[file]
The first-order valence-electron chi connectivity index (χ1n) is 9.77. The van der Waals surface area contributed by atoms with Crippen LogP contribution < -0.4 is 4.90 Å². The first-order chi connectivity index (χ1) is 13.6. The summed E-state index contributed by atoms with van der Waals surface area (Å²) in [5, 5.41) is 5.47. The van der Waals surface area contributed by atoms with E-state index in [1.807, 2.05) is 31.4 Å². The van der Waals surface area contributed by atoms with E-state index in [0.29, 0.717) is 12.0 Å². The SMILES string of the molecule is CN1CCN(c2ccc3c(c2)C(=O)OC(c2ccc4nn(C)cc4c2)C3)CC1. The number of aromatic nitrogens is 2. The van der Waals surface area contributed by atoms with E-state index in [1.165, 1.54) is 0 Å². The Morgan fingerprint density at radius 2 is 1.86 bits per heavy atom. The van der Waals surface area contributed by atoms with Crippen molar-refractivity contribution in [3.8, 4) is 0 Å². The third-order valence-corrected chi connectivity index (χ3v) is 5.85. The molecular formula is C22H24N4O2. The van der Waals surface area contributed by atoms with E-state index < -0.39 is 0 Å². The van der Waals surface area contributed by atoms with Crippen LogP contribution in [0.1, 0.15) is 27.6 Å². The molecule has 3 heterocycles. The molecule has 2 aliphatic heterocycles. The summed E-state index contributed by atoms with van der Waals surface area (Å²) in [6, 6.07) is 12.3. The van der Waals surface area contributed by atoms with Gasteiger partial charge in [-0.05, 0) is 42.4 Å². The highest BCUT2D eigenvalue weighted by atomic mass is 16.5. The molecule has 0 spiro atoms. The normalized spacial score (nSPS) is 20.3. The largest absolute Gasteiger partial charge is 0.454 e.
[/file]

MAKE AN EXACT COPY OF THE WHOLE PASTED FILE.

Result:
The first-order valence-electron chi connectivity index (χ1n) is 9.77. The van der Waals surface area contributed by atoms with Crippen LogP contribution < -0.4 is 4.90 Å². The first-order chi connectivity index (χ1) is 13.6. The summed E-state index contributed by atoms with van der Waals surface area (Å²) in [5, 5.41) is 5.47. The van der Waals surface area contributed by atoms with E-state index in [1.807, 2.05) is 31.4 Å². The van der Waals surface area contributed by atoms with E-state index in [0.29, 0.717) is 12.0 Å². The SMILES string of the molecule is CN1CCN(c2ccc3c(c2)C(=O)OC(c2ccc4nn(C)cc4c2)C3)CC1. The number of aromatic nitrogens is 2. The van der Waals surface area contributed by atoms with E-state index in [1.165, 1.54) is 0 Å². The Morgan fingerprint density at radius 2 is 1.86 bits per heavy atom. The van der Waals surface area contributed by atoms with Crippen molar-refractivity contribution in [3.8, 4) is 0 Å². The third-order valence-corrected chi connectivity index (χ3v) is 5.85. The molecular formula is C22H24N4O2. The van der Waals surface area contributed by atoms with E-state index < -0.39 is 0 Å². The van der Waals surface area contributed by atoms with Crippen LogP contribution in [0.1, 0.15) is 27.6 Å². The molecule has 3 heterocycles. The molecule has 2 aliphatic heterocycles. The summed E-state index contributed by atoms with van der Waals surface area (Å²) in [6, 6.07) is 12.3. The van der Waals surface area contributed by atoms with Gasteiger partial charge in [-0.05, 0) is 42.4 Å². The highest BCUT2D eigenvalue weighted by atomic mass is 16.5. The molecule has 0 spiro atoms. The normalized spacial score (nSPS) is 20.3. The largest absolute Gasteiger partial charge is 0.454 e.